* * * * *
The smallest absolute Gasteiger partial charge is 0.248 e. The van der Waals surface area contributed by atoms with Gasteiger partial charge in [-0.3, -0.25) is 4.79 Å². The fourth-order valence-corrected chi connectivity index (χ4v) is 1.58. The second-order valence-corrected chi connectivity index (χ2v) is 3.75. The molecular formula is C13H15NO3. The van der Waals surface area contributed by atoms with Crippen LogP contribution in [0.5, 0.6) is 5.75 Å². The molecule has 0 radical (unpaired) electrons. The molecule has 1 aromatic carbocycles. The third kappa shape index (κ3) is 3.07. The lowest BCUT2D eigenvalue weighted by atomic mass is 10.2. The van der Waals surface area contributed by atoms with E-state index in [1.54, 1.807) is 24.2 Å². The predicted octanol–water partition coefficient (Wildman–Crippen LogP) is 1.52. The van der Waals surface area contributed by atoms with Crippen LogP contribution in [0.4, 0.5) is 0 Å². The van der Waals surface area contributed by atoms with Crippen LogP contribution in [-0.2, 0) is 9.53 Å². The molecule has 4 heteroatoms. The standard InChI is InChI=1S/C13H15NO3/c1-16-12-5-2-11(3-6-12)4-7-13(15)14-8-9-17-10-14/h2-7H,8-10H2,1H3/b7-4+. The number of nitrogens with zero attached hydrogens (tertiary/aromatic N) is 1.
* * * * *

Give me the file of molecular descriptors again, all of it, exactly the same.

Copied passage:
The smallest absolute Gasteiger partial charge is 0.248 e. The van der Waals surface area contributed by atoms with Gasteiger partial charge in [-0.3, -0.25) is 4.79 Å². The fourth-order valence-corrected chi connectivity index (χ4v) is 1.58. The second-order valence-corrected chi connectivity index (χ2v) is 3.75. The molecular formula is C13H15NO3. The van der Waals surface area contributed by atoms with Crippen LogP contribution in [0.5, 0.6) is 5.75 Å². The molecule has 0 radical (unpaired) electrons. The molecule has 1 aromatic carbocycles. The third kappa shape index (κ3) is 3.07. The lowest BCUT2D eigenvalue weighted by atomic mass is 10.2. The van der Waals surface area contributed by atoms with E-state index in [1.54, 1.807) is 24.2 Å². The predicted octanol–water partition coefficient (Wildman–Crippen LogP) is 1.52. The van der Waals surface area contributed by atoms with Crippen LogP contribution in [0.4, 0.5) is 0 Å². The van der Waals surface area contributed by atoms with Crippen LogP contribution in [-0.2, 0) is 9.53 Å². The molecule has 4 heteroatoms. The standard InChI is InChI=1S/C13H15NO3/c1-16-12-5-2-11(3-6-12)4-7-13(15)14-8-9-17-10-14/h2-7H,8-10H2,1H3/b7-4+. The number of nitrogens with zero attached hydrogens (tertiary/aromatic N) is 1.